This time was very different. Not because the above things were no longer true – they still were – but because in complete contrast to all other times I have gone there, this time I went into Drayton Park with absolutely no belief whatsoever that anything was going to change while I was staying there. The reasons for wanting to end my life were – and still are – things that could not change through short term crisis intervention. But, I decided to take up a place at Drayton Park, in spite of this. I went there in part because I wanted my loved ones to know that I hadn’t just given up without one last fight, and partly to buy myself time, because as much as I didn’t believe that anything would really change, I also accepted that I haven’t got a telescope to the future, and consequently couldn’t know for sure that I wouldn’t be proven wrong. And I desperately wanted to be proven wrong. I desperately wanted something to change.

A number of big things happened during my time at Drayton Park.
Firstly, counselling with Z. came to an end on the day I took up residence. Secondly, I made a decision that long term therapy with A. will have to come to an end after more than four and a half years of working together. A. made it very clear to me earlier in the year that she is not able to work with me under the threat of suicide, and as I am someone who simply will not make a promise I don’t know I can keep, the only fair thing to do was to set an end date to therapy. Finally, in the last few weeks I have been under assessment of the personality disorder services to see whether or not I should be offered a place with them. I have had very mixed feelings about this from day one, have very little hope that there really is anything in it for me, but again, I try to keep an open mind rather than closing doors.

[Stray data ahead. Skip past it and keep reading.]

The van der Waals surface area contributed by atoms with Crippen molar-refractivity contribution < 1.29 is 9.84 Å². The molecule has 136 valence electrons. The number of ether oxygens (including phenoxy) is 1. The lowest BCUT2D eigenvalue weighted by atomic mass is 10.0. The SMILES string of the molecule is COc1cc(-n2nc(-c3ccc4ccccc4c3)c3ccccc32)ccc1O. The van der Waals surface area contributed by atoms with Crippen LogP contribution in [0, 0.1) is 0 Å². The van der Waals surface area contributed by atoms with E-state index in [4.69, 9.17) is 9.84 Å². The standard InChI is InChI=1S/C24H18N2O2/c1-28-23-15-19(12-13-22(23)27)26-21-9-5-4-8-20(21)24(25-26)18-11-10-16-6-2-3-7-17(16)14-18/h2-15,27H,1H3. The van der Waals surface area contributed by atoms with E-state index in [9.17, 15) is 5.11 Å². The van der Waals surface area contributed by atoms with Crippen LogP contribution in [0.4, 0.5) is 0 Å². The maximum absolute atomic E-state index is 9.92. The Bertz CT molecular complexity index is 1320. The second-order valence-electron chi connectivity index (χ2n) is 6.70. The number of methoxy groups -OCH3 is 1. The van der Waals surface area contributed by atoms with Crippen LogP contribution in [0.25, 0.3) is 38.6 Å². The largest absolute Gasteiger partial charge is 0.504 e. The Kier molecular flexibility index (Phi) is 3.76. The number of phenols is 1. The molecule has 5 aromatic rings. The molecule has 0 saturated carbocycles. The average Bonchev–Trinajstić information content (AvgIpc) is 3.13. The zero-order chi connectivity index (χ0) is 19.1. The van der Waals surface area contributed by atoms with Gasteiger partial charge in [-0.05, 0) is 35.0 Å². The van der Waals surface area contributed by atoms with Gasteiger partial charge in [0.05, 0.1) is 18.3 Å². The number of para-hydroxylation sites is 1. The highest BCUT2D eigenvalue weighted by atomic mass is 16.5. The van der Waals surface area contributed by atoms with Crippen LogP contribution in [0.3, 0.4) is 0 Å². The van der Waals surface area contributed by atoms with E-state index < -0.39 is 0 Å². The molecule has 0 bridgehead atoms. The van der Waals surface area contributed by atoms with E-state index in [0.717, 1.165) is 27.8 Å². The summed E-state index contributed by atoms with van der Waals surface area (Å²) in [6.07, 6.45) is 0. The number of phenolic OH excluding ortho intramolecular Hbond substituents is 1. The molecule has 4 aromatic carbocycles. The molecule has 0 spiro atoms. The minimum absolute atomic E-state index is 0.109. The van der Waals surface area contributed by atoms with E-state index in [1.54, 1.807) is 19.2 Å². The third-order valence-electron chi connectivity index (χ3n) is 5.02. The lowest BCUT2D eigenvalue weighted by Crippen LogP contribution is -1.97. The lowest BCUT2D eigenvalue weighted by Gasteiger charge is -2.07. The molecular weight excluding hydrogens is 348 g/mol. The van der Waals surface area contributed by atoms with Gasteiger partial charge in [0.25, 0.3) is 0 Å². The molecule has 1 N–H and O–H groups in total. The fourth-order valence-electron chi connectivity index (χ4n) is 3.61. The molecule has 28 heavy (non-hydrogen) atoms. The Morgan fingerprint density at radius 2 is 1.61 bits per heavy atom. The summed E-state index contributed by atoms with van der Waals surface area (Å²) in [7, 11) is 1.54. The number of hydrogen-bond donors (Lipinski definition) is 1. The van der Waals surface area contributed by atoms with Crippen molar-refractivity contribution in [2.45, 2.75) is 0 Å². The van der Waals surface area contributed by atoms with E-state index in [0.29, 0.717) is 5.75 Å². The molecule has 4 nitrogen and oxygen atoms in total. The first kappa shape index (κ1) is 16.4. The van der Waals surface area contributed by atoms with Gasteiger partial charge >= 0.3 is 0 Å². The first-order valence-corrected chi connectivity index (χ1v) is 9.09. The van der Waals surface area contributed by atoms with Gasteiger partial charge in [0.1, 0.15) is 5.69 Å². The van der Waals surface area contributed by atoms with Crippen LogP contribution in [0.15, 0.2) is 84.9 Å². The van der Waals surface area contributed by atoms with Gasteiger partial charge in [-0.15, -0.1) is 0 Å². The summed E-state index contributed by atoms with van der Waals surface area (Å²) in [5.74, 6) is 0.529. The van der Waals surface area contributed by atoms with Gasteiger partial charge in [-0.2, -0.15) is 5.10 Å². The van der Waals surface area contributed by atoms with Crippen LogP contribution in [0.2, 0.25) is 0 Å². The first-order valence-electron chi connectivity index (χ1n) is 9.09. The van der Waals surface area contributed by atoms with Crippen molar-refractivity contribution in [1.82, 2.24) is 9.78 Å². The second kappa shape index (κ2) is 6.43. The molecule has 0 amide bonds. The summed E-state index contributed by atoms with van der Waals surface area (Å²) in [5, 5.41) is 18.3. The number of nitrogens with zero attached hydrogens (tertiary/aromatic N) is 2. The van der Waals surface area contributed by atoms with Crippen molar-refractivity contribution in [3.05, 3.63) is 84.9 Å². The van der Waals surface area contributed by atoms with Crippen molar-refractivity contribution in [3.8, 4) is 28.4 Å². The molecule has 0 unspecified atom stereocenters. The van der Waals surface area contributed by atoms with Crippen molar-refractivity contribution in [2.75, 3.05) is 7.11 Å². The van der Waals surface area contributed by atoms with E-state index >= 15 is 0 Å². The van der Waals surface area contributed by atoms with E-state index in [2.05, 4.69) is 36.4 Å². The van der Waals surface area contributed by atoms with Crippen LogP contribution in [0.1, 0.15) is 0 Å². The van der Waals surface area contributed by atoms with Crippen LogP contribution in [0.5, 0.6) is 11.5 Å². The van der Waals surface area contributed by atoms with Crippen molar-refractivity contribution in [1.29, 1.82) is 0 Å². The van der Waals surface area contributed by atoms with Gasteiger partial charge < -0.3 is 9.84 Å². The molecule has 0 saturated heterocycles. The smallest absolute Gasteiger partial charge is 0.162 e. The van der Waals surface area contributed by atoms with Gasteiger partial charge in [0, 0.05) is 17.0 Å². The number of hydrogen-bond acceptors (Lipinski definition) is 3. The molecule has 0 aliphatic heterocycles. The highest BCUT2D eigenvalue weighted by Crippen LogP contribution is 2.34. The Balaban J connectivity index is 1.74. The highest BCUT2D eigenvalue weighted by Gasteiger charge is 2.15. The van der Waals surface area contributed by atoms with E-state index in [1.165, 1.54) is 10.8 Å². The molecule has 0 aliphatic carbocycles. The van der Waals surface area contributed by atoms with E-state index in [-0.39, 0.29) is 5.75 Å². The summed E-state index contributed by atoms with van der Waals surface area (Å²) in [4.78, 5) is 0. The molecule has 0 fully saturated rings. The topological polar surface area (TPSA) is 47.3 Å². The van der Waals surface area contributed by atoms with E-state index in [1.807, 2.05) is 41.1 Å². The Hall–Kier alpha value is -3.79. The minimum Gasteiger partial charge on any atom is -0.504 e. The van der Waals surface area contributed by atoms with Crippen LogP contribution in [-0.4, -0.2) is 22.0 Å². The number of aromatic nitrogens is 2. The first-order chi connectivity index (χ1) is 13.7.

With all of these things going on, and feeling completely stripped of any hope that there truly is anything out there that could change how I feel about ending my life, I decided to use my time at Drayton Park to go against what my heart was telling me – a very foreign concept to me. To hold on, rather than to let go.